Around 400,000 residential units are refurbished in Germany each year, including apartments, family homes and apartment buildings. The German Energy Agency (dena) attributes a crucial role to these energy saving refurbishments in order to achieve the climate targets.
In a sustainable energy system, energy storage systems are of vital importance for the integration of renewable energy sources. So far, however, there has been a lack of location-independent, cost-effective storage on a power plant scale. The German Aerospace Center (Deutsches Zentrum für Luft- und Raumfahrt; DLR), the University of Stuttgart and the Karlsruhe Institute of Technology (KIT) are planning to construct the joint research facility NADINE (National Demonstrator for Isentropic Energy Storage) at the sites in Stuttgart and Karlsruhe, with the aim of developing cost-effective and virtually loss-less energy storage systems.
Energy storage plays a key role in the sustainable energy system of the future, which is based on renewable resources. But until now, location-independent and cost-effective solutions for energy storage systems on a power plant scale have been missing. The German Aerospace Center (Deutsches Zentrum für Luft- und Raumfahrt; DLR), together with the Karlsruhe Institute of Technology (KIT) and the University of Stuttgart, intends to build a research facility to research and develop technologies for highly efficient and cost-effective energy storage systems.
QFly, a system developed at the German Aerospace Center (Deutsches Zentrum für Luft- und Raumfahrt; DLR) for airborne quality assessment of solar thermal power plants, has been awarded the SolarPACES Technology Award 2018.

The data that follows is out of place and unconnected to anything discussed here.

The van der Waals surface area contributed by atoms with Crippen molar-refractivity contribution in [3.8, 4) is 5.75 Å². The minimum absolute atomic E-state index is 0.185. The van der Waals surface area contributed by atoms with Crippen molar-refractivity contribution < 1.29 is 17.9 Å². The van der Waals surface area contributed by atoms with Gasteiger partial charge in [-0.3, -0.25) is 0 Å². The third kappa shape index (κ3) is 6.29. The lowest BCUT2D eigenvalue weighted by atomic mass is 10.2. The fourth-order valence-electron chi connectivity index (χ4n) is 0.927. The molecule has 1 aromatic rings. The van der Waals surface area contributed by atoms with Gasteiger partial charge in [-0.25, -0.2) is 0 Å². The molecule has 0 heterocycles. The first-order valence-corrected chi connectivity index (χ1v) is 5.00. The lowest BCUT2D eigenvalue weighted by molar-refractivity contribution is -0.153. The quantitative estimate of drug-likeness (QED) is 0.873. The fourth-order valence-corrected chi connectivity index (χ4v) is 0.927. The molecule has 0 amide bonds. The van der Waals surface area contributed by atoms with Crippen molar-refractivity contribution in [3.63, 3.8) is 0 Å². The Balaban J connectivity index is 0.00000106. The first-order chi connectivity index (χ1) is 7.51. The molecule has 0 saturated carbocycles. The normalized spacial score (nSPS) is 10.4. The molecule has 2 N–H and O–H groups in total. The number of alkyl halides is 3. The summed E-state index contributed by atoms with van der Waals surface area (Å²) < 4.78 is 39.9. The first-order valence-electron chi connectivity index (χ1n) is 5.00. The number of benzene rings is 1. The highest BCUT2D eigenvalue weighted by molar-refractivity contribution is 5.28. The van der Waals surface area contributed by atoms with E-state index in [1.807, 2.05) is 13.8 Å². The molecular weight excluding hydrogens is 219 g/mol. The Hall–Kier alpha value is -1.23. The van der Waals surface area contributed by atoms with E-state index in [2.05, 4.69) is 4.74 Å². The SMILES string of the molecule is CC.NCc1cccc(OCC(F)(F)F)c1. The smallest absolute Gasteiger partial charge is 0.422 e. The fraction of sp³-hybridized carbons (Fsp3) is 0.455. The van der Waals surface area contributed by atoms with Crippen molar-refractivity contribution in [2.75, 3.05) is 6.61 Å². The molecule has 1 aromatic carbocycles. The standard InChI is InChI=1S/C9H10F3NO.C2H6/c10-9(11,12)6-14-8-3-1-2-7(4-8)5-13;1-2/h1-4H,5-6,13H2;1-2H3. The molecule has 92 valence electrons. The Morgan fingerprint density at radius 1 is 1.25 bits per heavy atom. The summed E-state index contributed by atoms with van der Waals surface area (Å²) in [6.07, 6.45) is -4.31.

How can large amounts of energy be stored quickly, cost-effectively and over longer periods of time, where required? In the cross-sectoral GigaStore project, the German Aerospace Center (Deutsches Zentrum für Luft- und Raumfahrt; DLR) is working on the further development of power and heat storage for all areas of application.
Dealing with fluctuations in solar energy is one of the biggest challenges on the way to a sustainable energy supply. Researchers at the German Aerospace Center (Deutsches Zentrum für Luft- und Raumfahrt; DLR) are working on a technology that will hopefully make it possible to operate energy networks with a high proportion of solar energy in a more stable and efficient manner.
There are currently no uniformly applicable standards or regulations for approval and market introduction of novel heat transfer fluid for operation in solar thermal parabolic trough power plants. In principle, the medium must be independently qualified in terms of its chemical and thermodynamic properties.
The German Aerospace Center (Deutsches Zentrum für Luft- und Raumfahrt; DLR) is involved in the development of the world's first hydrogen fuel cell powered ocean-going ferry for passenger and vehicle transport. The objective of the European Union-funded 'HySeas III' research project is to provide a shuttle service between the Scottish islands of Orkney and Shapinsay with a new type of ship powered by renewable energy sources, beginning in the year 2021.
How can ever-larger volumes of scientific data be processed and evaluated? And how can Earth observation data be meaningfully combined with ground measurements, thereby opening up new sources of information? In the cross-sectoral Big Data Platform project, researchers from the German Aerospace Center (DLR) are devising new methods for the future-oriented field of Big Data Science. The interdisciplinary research project involves 21 DLR institutes from the research fields of spaceflight, aeronautics, transport, energy, digitalisation and security – all working together. The project is set to run for four years and has received more than 21 million euro of funding.